Scottish Prisoners

Transported Scottish Prisoners of the Civil Wars (1650s)
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The results in the Results Page are grouped according to the following scheme (with colour coding to help recognise each group).  This has been updated to make use of research by Andrew Millard and other members of the University of Durham team to create a new list of Definite / Probable / Possible / Doubtful names of Prisoners who may have been transported on the Unity from the Battle of Dunbar (drawing upon the valuable work of other researchers, before them), and original new work in contemporary records).  See Lost Lives, New Voices (2018) Appendix A, pp. 245-256 for more information.

        green for Dunbar/Unity prisoners
        gold for Worcester/John and Sarah prisoners
        blue for other colonies or other prisoner ships
        purple for other Scottish arrivals in the colonies in the 1650s

1.      Prisoners from the Battle of Dunbar (1650)
Note: the only conclusive listing of Dunbar prisoners transported on the Unity is the list of Scots working at the Saugus Iron Works made in 1653 – the basis for the A list for Dunbar prisoners, providing the names were not also on the John and Sara list of Worcester prisoners.  Until recently, reference was often made to a further 112 names collected by George S Stewart of the Reade Historical and Genealogical Society in 1913, the manuscript now held at NEHGS, Boston.  The sources of the list were given, but Stewart believed these to be probable transportees on the Unity.  In 2018, the University of Durham team published a new assessment of the best evidence for who were likely or unlikely to have been on the Unity, and this is used as the basis for the order of names shown in the Project groupings:

1-A.  Dunbar Prisoners, transported on the Unity (1650): A list: Definite (from Saugus Iron Works list, NEHGS, and who were not on the John and Sara list) - 46 names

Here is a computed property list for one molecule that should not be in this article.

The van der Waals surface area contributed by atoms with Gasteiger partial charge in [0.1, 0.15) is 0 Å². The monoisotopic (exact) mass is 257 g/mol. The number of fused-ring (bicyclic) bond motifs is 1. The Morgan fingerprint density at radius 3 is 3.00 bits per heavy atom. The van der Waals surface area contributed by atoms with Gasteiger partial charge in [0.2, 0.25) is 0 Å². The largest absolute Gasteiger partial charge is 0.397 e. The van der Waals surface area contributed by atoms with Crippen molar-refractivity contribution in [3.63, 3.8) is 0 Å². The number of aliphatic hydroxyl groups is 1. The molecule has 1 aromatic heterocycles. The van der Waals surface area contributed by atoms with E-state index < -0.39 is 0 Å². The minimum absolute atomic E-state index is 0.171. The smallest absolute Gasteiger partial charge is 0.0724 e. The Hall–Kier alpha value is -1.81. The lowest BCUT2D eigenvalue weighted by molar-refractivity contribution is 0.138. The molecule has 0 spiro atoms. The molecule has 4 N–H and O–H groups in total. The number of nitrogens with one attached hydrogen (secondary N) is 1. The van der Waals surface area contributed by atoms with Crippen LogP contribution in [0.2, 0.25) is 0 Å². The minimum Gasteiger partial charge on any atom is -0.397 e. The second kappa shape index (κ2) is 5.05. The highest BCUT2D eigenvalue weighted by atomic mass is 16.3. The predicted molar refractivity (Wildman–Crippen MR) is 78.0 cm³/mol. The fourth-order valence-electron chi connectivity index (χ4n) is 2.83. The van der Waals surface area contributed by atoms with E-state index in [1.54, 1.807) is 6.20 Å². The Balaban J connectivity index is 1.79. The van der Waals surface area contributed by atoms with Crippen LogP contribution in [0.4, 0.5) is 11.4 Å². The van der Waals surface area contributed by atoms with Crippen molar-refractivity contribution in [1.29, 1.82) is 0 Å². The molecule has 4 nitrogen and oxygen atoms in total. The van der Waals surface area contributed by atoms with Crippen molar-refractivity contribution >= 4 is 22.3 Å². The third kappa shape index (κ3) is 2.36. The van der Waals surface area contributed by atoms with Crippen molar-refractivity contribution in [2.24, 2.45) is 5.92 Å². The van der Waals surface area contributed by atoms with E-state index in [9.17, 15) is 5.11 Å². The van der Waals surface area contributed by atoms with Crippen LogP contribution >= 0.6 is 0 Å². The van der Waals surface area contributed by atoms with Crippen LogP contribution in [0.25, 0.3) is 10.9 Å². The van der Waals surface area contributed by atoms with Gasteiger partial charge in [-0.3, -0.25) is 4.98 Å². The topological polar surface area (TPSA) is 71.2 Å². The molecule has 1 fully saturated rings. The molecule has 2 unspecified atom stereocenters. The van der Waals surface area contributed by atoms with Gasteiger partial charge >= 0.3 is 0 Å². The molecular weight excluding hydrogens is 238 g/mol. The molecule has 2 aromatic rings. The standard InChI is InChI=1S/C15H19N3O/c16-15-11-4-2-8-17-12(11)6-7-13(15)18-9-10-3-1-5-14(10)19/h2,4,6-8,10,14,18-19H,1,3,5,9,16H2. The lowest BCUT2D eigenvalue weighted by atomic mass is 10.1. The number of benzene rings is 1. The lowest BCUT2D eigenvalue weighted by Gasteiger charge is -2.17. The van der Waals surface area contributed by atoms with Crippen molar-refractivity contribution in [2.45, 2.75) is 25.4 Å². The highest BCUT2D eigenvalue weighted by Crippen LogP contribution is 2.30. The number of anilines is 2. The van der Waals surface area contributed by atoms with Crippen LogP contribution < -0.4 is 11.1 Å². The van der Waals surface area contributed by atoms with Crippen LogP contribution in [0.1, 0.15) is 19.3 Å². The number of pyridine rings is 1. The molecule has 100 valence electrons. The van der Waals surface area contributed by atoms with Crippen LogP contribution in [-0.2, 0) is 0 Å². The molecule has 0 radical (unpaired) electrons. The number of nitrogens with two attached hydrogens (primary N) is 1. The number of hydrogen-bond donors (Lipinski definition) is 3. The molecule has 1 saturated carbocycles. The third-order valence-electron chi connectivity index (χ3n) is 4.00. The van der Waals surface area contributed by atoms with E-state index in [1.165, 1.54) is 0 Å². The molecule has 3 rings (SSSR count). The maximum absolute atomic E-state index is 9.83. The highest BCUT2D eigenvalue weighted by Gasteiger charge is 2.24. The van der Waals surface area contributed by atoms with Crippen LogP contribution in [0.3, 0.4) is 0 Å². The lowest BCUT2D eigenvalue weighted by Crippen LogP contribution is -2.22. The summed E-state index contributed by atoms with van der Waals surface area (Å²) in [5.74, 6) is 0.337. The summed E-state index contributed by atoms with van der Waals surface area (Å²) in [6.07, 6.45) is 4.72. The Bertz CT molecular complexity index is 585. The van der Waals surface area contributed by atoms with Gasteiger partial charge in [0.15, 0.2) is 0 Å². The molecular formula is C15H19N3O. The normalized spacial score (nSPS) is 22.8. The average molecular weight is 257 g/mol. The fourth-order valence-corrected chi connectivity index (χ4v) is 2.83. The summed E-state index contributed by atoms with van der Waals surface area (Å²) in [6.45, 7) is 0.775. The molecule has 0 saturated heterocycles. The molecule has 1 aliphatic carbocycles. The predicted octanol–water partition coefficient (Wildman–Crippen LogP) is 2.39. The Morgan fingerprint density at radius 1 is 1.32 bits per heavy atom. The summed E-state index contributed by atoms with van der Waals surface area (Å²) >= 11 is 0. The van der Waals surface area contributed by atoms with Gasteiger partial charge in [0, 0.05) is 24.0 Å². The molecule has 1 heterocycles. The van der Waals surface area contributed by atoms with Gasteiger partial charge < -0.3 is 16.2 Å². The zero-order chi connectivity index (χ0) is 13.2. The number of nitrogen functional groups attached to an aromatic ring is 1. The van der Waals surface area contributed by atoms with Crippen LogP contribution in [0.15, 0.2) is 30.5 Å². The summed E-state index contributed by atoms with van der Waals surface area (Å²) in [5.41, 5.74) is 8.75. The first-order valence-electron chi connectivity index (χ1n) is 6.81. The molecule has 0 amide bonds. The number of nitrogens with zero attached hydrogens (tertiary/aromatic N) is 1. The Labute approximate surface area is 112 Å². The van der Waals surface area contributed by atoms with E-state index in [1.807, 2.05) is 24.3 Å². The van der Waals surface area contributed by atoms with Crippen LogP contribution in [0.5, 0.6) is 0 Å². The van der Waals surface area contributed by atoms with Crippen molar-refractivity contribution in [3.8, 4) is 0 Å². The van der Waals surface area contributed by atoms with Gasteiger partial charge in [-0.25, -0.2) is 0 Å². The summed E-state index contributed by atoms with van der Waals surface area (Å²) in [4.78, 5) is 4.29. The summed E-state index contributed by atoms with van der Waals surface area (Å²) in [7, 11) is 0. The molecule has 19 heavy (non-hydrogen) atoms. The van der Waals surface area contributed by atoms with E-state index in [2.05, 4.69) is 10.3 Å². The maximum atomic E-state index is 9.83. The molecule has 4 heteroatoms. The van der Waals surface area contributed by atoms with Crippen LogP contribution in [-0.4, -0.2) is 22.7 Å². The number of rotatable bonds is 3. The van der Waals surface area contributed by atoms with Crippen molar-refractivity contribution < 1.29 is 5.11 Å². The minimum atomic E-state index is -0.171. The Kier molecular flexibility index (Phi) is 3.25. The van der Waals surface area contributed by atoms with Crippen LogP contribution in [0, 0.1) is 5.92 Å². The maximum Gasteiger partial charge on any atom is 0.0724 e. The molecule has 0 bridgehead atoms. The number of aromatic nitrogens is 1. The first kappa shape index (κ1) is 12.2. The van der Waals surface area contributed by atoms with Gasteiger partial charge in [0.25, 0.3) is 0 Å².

1-B.  Dunbar Prisoners, transported on the Unity (1650): B list: Probable (from the research of the Durham team, looking at the connections of these men to the known Scots communities in New England, who must have been resident in the mid-1650s when the indentures were ending, and were also not on the John and Sara list) - 65 names

1-C.  Dunbar Prisoners, transported on the Unity (1650): C list: Possible (from the research of the Durham team, men with connections to the Scots communities of the 1650s, but who have weaker and not definitive evidence for being Scots or for having been indentured in 1650-51, and could also be on the John and Sara list but with uncertain identification) - 52 names

1-D.  Claimed to be Dunbar Prisoners, transported on the Unity (1650): D list: Doubtful (may be additional names on George S Stewart's list of Unity Prisoners but with evidence that they likely came to the New England after 1660, or were actually transported on the John and Sara. Names in the D list may appear in other lists below, particularly the Worcester list, or be placed here if there is no better place for them) - 21 names

2.     Prisoners from the Battle of Worcester (1651)
Note: a contemporary list of 272 Scots transported on board the John and Sarah from Worcester exists in the Suffolk Deeds, and these are the A list Worcester prisoners.  There may have been others not listed and some names cannot be read, so they will appear in the C list. There is no need fora B list in the case of this ship.

2-A.  Worcester Prisoners, transported on the John and Sarah (1651): A list: Certain or highly likely passengers (from the John and Sarah passenger list, Suffolk Deeds)

2-C.  Worcester Prisoners, transported on the John and Sarah (1651): C list: Possible passengers (Scots not on the John and Sarah passenger list, but likely New England indentured servants arriving early enough to have been on board but not likely to have been Unity passengers.)

3.      Prisoners transported to other colonies e.g. Virginia, Bermuda, Barbados
Note: hints survive in the records of forced transportations to other colonies, but proof has not survived, although there are candidates who may have been transported elsewhere, then either moving to New England or settling in southern American colonies.

3.  Other Colonies Prisoners, of Dunbar or Worcester; possible transportees to Virginia, Bermuda, Barbados, etc. (from descendants' research)

4.     Scots arriving in the Colonies in the 1650s, not known to be transported prisoners, but possible Covenanters, refugees from the Commonwealth, possible prisoners on other ships, etc.

4-A.  Other Scots in New England, 1650s (from descendants' research)

4-B.  Other Scots in Virginia and other Colonies,1650s (from descendants' research)